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Staying Mobile with Intune

Kraft Kennedy

3 min read

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You may not have heard of Microsoft Intune, the cloud-based software distribution tool—or should we call it a remote assistance tool? How about an endpoint protection solution, or maybe even a mobile device manager? Thankfully, it has all of those features baked right in. On paper this sounds very similar to the features offered by System Center Configuration Manager (SCCM), so why have it? Well it’s actually part of the SCCM suite and comes bundled with an SCCM license, so its connections to the software are very apparent right off the bat. Here is a breakdown of the features offered by Intune.


Let’s start with its most touted feature, mobile device management (MDM). Security features include the ability to apply security and compliance settings, remotely wipe or lock a device, as well as enable a ‘kiosk’ mode to lock down the device to one particular application. Yet Intune does not stop there; it extends its reach into the mobile application domain as it gives administrators the options to deploy software, apply policies, as well as maintain certain profiles on users’ devices. These features prop Intune as the mobile management arm of SCCM, so expect an overall focus on these. Microsoft is looking to integrate this product into enterprise environments with mobile workforces, meaning that it is designed for users with multiple devices, such as laptops, phones, and tablets. With this in mind, Microsoft has structured the licensing per user and not per device to encourage this on-the-go work style.

The cloud infrastructure behind Intune allows all of this work with minimal administrative intervention. This lack of on-premise infrastructure proves invaluable for many cloud-oriented environments. Being able to deploy software to workstations and mobile devices, as well as offer remote assistance over the cloud, can add a tremendous amount of flexibility to a network.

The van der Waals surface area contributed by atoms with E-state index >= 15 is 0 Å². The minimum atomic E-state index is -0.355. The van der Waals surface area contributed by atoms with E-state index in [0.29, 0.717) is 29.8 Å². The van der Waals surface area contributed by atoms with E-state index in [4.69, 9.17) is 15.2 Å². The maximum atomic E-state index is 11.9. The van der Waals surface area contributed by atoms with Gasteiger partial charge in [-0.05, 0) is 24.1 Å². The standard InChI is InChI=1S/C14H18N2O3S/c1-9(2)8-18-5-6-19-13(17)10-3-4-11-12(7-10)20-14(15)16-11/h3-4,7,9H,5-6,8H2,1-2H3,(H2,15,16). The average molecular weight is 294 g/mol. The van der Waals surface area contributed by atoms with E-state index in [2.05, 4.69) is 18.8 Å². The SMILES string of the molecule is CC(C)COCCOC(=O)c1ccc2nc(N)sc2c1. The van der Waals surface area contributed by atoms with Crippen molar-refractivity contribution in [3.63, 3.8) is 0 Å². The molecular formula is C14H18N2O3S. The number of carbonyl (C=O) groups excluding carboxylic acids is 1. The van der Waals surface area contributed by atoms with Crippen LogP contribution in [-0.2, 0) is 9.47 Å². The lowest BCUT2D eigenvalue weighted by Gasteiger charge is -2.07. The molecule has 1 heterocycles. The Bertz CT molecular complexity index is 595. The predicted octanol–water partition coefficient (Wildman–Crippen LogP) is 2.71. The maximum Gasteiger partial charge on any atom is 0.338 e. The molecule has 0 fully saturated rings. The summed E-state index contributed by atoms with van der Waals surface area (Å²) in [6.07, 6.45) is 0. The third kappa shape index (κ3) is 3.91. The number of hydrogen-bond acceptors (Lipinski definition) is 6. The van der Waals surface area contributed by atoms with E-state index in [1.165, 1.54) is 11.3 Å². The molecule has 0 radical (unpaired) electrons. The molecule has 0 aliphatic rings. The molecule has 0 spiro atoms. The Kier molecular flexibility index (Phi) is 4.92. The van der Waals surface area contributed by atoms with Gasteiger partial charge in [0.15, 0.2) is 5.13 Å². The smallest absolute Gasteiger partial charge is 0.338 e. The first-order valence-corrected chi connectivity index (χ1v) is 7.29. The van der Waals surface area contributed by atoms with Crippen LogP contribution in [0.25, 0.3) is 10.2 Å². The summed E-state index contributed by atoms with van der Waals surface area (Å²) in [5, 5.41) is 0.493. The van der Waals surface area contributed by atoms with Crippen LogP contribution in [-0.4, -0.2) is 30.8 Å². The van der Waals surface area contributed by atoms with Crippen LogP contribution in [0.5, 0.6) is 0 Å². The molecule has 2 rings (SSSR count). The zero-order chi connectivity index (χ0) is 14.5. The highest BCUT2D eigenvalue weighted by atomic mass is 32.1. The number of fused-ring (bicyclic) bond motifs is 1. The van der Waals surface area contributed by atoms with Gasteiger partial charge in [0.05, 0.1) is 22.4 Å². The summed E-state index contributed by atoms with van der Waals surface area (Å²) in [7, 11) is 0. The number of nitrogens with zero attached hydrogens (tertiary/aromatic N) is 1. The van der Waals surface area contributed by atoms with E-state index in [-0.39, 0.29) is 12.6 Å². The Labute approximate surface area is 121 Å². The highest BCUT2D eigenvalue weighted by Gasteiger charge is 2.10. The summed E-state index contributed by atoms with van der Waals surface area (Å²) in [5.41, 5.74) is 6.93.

Yet don’t catch yourself thinking that Intune is for an on-the-go, always on-the-move workforce and that it has no place in a more traditional environment. It has a lot more to offer than just that. Let’s take a look at a few of the features that Intune can bring into a traditional environment.



Three of the main features we see are endpoint protection, remote assistance, and software deployment. Microsoft offers a solid endpoint protection client, which we also see offered in SCCM, for subscribers of Intune. Usually when someone hears the words “endpoint protection,” they quickly think about leaders in the field, such as Symantec, McAfee, and Kaspersky Labs; do not let that deter you from Microsoft’s offering, which is being considered a rising leader in Gartner’s endpoint protection market reports. With such a simple package someone could deploy Microsoft’s Endpoint Protection with a fairly low administrative cost.

Intune also offers a simple and effective form of remote assistance for client workstations that an administrator can engage in through any web browser. This enables remote assistance between technical support and a user, regardless of their locations.

Lastly, one of the most impressive feats of Intune is software deployment through the cloud. In short, an administrator can upload software media to the cloud that can then be downloaded by any user with a client installed. Yet the features are a bit more expansive than that—administrators are able to specify install commands, times windows, target user groups, and uninstalls. Many of the same features available within SCCM can be seen in Intune.

All of these features tie Intune back to its mobile-centric vision while still being flexible enough to work in a traditional sense. Because of this, Intune fits perfectly with traditional environments with slight quirks. For example, a highly decentralized organization would benefit from its easy-to-manage cloud infrastructure, or a non-mobile workforce with a Bring Your Own Device policy. All of these are potential use cases for a tool like this that do not stray too far from the traditional.